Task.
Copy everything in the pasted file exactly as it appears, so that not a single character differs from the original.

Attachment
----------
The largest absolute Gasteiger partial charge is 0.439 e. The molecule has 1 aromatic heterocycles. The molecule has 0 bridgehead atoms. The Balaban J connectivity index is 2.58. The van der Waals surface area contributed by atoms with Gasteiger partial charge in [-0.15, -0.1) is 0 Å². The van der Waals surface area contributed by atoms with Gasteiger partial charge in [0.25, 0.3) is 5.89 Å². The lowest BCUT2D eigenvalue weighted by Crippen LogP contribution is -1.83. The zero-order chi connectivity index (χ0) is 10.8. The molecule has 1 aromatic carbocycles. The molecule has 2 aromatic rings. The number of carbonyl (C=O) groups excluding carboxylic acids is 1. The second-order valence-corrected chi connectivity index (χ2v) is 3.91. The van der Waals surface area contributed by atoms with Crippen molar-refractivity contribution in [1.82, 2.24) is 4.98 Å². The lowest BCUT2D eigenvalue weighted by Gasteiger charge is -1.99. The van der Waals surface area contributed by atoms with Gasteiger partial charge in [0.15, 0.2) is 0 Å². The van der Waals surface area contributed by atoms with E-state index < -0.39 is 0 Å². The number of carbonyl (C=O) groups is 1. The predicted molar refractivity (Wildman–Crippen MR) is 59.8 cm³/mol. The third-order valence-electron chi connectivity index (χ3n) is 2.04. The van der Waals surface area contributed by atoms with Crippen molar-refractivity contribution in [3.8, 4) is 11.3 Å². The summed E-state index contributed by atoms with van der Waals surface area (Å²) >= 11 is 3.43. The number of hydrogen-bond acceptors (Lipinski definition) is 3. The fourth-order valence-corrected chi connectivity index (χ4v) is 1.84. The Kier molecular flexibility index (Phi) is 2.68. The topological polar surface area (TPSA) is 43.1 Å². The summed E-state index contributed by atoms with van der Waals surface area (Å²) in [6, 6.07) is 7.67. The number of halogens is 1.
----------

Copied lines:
The largest absolute Gasteiger partial charge is 0.439 e. The molecule has 1 aromatic heterocycles. The molecule has 0 bridgehead atoms. The Balaban J connectivity index is 2.58. The van der Waals surface area contributed by atoms with Gasteiger partial charge in [-0.15, -0.1) is 0 Å². The van der Waals surface area contributed by atoms with Gasteiger partial charge in [0.25, 0.3) is 5.89 Å². The lowest BCUT2D eigenvalue weighted by Crippen LogP contribution is -1.83. The zero-order chi connectivity index (χ0) is 10.8. The molecule has 1 aromatic carbocycles. The molecule has 2 aromatic rings. The number of carbonyl (C=O) groups excluding carboxylic acids is 1. The second-order valence-corrected chi connectivity index (χ2v) is 3.91. The van der Waals surface area contributed by atoms with Crippen molar-refractivity contribution in [1.82, 2.24) is 4.98 Å². The lowest BCUT2D eigenvalue weighted by Gasteiger charge is -1.99. The van der Waals surface area contributed by atoms with Gasteiger partial charge in [0.15, 0.2) is 0 Å². The van der Waals surface area contributed by atoms with E-state index < -0.39 is 0 Å². The number of carbonyl (C=O) groups is 1. The predicted molar refractivity (Wildman–Crippen MR) is 59.8 cm³/mol. The third-order valence-electron chi connectivity index (χ3n) is 2.04. The van der Waals surface area contributed by atoms with Crippen molar-refractivity contribution in [3.8, 4) is 11.3 Å². The summed E-state index contributed by atoms with van der Waals surface area (Å²) >= 11 is 3.43. The number of hydrogen-bond acceptors (Lipinski definition) is 3. The fourth-order valence-corrected chi connectivity index (χ4v) is 1.84. The Kier molecular flexibility index (Phi) is 2.68. The topological polar surface area (TPSA) is 43.1 Å². The summed E-state index contributed by atoms with van der Waals surface area (Å²) in [6, 6.07) is 7.67. The number of halogens is 1.